Spencer v. Social Security Administration

Filing 7

ORDER granting 6 Motion to Dismiss and dismissing plaintiff's case with prejudice. Signed by Magistrate Judge Jerome T. Kearney on 7/15/13. (kpr)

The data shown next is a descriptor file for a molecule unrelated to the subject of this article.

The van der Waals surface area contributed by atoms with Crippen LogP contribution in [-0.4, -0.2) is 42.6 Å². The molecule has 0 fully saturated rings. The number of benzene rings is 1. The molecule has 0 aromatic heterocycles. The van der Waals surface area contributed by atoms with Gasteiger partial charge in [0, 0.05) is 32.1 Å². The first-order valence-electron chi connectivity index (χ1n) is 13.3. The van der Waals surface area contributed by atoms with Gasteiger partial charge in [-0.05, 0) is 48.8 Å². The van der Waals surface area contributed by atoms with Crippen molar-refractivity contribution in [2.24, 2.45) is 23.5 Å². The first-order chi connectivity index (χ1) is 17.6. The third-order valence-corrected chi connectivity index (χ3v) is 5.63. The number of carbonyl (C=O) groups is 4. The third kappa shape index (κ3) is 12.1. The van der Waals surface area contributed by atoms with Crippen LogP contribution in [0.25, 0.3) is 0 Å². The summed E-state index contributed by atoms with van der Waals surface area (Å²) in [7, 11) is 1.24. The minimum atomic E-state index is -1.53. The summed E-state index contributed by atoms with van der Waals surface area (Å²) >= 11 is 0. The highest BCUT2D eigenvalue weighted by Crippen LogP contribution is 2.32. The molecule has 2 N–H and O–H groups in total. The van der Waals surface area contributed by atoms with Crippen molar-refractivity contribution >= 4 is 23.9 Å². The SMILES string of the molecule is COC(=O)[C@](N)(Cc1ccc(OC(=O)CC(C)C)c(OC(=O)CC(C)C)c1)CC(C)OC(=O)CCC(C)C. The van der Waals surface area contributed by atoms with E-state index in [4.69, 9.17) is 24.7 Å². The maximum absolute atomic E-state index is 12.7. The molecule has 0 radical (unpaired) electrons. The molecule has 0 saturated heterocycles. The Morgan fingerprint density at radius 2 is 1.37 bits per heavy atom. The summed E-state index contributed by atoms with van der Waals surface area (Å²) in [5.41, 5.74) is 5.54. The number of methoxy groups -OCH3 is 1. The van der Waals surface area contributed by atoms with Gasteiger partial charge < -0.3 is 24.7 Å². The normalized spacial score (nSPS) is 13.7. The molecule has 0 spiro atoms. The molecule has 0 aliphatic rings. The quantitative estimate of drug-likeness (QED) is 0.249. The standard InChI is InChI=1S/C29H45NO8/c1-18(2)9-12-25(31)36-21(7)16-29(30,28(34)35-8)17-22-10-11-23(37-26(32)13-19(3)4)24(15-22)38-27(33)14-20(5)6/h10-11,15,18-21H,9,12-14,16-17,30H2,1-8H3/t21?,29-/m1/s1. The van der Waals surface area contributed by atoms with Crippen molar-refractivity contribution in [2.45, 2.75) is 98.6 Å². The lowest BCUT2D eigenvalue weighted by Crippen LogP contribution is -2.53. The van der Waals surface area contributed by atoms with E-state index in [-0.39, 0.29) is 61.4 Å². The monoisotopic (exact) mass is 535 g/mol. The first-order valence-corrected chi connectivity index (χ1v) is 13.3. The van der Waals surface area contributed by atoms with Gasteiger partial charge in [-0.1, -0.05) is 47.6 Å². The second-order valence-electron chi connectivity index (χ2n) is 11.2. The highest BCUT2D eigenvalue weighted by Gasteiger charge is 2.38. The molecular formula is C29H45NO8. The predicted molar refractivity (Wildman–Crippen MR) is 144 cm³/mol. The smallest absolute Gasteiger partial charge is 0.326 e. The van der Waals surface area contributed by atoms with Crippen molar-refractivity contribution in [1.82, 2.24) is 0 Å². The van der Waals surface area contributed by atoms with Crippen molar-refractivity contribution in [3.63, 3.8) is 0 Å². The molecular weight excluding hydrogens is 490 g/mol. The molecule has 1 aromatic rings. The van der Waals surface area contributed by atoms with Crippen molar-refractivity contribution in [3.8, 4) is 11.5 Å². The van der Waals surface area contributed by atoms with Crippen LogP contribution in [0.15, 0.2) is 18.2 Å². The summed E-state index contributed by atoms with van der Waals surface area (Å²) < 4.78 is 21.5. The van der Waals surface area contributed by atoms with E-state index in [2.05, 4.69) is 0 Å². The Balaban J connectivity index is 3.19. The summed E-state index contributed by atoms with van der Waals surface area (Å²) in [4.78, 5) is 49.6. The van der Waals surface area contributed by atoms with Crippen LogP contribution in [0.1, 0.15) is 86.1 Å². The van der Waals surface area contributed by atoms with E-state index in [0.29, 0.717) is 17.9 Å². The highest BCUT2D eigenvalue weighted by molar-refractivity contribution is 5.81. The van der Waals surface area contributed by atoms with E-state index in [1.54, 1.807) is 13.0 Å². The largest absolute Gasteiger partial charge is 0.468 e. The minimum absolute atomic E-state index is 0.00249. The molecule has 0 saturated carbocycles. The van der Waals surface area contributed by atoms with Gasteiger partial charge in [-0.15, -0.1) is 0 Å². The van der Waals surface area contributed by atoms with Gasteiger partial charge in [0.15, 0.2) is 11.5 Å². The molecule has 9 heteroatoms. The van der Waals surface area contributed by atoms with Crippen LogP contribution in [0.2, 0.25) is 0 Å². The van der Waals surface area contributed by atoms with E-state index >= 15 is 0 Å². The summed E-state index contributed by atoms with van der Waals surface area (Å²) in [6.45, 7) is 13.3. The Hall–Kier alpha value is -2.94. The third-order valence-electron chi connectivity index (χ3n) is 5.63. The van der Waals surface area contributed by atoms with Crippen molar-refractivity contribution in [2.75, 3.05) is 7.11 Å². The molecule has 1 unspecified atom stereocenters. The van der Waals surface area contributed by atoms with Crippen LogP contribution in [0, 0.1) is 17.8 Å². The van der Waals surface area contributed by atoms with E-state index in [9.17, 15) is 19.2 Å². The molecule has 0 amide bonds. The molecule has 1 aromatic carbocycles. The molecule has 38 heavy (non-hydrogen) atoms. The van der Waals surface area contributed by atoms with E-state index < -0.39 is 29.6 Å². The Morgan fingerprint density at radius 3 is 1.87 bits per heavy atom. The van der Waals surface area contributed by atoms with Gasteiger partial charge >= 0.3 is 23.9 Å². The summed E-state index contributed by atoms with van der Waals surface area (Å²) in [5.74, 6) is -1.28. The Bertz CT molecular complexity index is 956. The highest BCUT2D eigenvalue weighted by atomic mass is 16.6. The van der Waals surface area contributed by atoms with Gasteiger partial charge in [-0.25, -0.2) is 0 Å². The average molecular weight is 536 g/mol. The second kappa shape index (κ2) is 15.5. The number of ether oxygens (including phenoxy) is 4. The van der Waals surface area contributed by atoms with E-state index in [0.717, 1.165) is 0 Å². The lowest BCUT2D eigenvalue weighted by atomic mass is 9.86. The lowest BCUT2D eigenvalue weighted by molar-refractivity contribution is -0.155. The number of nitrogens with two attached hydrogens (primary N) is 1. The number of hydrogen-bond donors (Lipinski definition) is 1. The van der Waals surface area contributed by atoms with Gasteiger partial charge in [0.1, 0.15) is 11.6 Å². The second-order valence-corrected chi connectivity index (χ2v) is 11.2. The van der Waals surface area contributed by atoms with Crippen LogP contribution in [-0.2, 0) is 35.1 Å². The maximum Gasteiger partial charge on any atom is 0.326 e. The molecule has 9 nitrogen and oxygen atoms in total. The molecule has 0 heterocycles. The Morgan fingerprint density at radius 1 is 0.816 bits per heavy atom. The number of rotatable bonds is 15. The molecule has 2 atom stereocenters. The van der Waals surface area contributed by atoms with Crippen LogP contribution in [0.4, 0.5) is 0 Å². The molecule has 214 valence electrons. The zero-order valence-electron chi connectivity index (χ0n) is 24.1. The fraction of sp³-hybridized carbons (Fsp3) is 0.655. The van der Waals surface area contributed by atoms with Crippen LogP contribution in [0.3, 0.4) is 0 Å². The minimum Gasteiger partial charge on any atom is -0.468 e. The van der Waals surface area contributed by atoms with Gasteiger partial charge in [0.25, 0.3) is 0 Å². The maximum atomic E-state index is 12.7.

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IN THE UNITED STATES DISTRICT COURT EASTERN DISTRICT OF ARKANSAS WESTERN DIVISION DAVID CRAIG SPENCER v. PLAINTIFF Case No. 4:13CV00142 JTK CAROLYN COLVIN, Commissioner, Social Security Administration DEFENDANT ORDER Pending before the Court is Defendant’s Motion to Dismiss, DE #6. Defendant contends this action should be dismissed because there is no order that is subject to judicial review under 42 U.S.C. § 405(g). Plaintiff’s counsel did not file a response to the motion. As explained below, the Motion to Dismiss is GRANTED. On October 28, 2011, the administrative law judge (ALJ) issued an unfavorable decision finding Plaintiff not disabled under the Social Security Act. Thereafter, Plaintiff filed a timely request for review, and on October 17, 2012, the Appeals Council denied the request. The Council’s notice of denial informed Plaintiff that he had sixty (60) days to file a civil action and that such time started five days after the date of the letter, unless he could show that he did not receive it within that time period. The notice also informed Plaintiff that he could ask the Appeals Council to extend the time for filing if he could not file within the sixty (60) days allotted. See 20 C.F.R. § § 404.901, 404.981, 404.982, 416.1401, 416.1481, 416.1482, 422.210(c). Thus, absent any extension, Plaintiff had up to and including December 21, 2012, to file his civil complaint. Plaintiff commenced this action on March 14, 2013. The Court notes that Marian Jones of the Office of Disability Adjudication and Review for the Social Security Administration states that she was unaware of any request by Plaintiff for an extension of time to file this civil action. The Court further recognizes that it has authority to equitably toll the statute of limitations. Bowen v. City of New York, 476 U.S. 467, 480 (1986) (“While in most cases the Secretary will make the determination whether it is proper to extend the period within which review must be sought, cases may arise where the equities in favor of tolling the limitations period are ‘so great that deference to the agency’s judgment is inappropriate.’”). In the Eighth Circuit, however, equitable tolling has been used “only sparingly.” Medellin v. Shalala, 23 F.3d 199, 204 (8th Cir. 1994) (citing Irwin v. Department of Veterans Affairs, 498 U.S. 89, 96 (1990)): We have allowed equitable tolling in situations where the claimant has actively pursued his judicial remedies by filing a defective pleading during the statutory period, or where the complainant has been induced or tricked by his adversary’s misconduct into allowing the filing deadline to pass. We have generally been much less forgiving in receiving late filings where the claimant failed to exercise due diligence in preserving his legal rights. As previously stated, Plaintiff’s counsel has not responded to the motion, and this Court cannot find this case to be one where there are equities sufficient to toll the limitations period. Therefore, the Court finds that Plaintiff’s complaint was untimely and that Defendant’s Motion to Dismiss, DE #6, should be granted and the case dismissed. WHEREFORE, IT IS HEREBY ORDERED THAT: 1. Defendant’s Motion to Dismiss, DE #6, is GRANTED. 2. Plaintiff’s case is DISMISSED WITH PREJUDICE. SO ORDERED this 15th day of July, 2013. ___________________________________ UNTIED STATES MAGISTRATE JUDGE 2

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